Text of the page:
It’s not so much a Brave New World of medicine as it is a scary one.
“Certainly, when I was trained in medicine which was in the late '70s, early '80s, we generally did not give opioids for sort of routine pain control,” says UNC researcher, Bryan Roth.
Roth is very familiar with how effective opioid medicines can be.
“The problem is that about 10 percent of people who take opioids have a problem with them,” says Roth. “In my psychiatric practice, I remember talking to people who were opioid addicts who very frequently would tell a story that the very first time they took an oxycodone or whatever, it was like, 'Wow, I've been looking for this, my entire life.' The way their brains are wired they get this really strong rewarding property from opioids that other people don't get.”
It would be great to know who those people are so that we can avoid the downside of these medications.
“And right now there's really no way to pick those people out from basically the population that comes in to see a physician,” says Roth. “So, even if it's only 5 or 10 percent of people who are prescribed opioids that may, ultimately, become dependent or have a susceptibility to become dependent, when you're giving these to 30 or 40 million people a year, this becomes a really, really major problem.”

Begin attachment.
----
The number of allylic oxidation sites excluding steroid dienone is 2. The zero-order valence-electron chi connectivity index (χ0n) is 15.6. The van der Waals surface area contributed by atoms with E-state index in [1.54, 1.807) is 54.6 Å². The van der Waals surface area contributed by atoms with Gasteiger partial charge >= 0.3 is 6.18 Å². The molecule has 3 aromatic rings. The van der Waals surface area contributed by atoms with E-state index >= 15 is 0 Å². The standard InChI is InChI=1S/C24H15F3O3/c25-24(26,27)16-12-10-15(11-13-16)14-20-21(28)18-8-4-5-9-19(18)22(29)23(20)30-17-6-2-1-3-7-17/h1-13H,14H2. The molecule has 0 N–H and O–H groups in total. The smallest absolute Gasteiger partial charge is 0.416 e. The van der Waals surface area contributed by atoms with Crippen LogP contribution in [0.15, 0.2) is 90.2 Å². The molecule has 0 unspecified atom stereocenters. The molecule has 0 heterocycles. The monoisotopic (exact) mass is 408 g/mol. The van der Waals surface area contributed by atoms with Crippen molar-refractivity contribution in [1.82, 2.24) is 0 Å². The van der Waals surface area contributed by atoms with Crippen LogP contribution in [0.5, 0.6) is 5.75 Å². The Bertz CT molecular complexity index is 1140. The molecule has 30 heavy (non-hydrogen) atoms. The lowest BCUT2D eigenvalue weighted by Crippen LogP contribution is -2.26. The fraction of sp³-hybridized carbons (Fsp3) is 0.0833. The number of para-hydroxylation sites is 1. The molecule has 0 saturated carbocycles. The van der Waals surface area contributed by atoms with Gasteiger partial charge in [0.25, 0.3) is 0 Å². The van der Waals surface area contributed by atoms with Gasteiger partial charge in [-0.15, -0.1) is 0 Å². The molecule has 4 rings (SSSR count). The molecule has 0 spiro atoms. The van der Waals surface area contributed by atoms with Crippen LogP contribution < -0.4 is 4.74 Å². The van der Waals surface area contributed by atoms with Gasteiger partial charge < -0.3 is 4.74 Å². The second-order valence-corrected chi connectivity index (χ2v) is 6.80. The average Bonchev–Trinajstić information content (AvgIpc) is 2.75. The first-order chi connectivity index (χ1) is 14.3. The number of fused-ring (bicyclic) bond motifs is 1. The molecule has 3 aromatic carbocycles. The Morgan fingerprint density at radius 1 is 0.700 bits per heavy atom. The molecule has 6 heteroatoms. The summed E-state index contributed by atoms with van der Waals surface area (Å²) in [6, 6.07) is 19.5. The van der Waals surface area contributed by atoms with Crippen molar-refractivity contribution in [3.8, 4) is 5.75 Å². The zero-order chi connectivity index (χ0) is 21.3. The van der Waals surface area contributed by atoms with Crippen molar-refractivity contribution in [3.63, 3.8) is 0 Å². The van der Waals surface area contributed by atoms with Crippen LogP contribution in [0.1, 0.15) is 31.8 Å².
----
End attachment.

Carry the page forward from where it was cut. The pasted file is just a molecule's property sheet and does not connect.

Roth and his team at UNC Chapel Hill were determined to help and with a grant through the National Institutes of Health, they think they have the answer.
“We were able to solve the structure of these receptors which, scientifically, was a major breakthrough,” he says.
See what Dr. Roth and his team have discovered in this edition of the Buckley Report.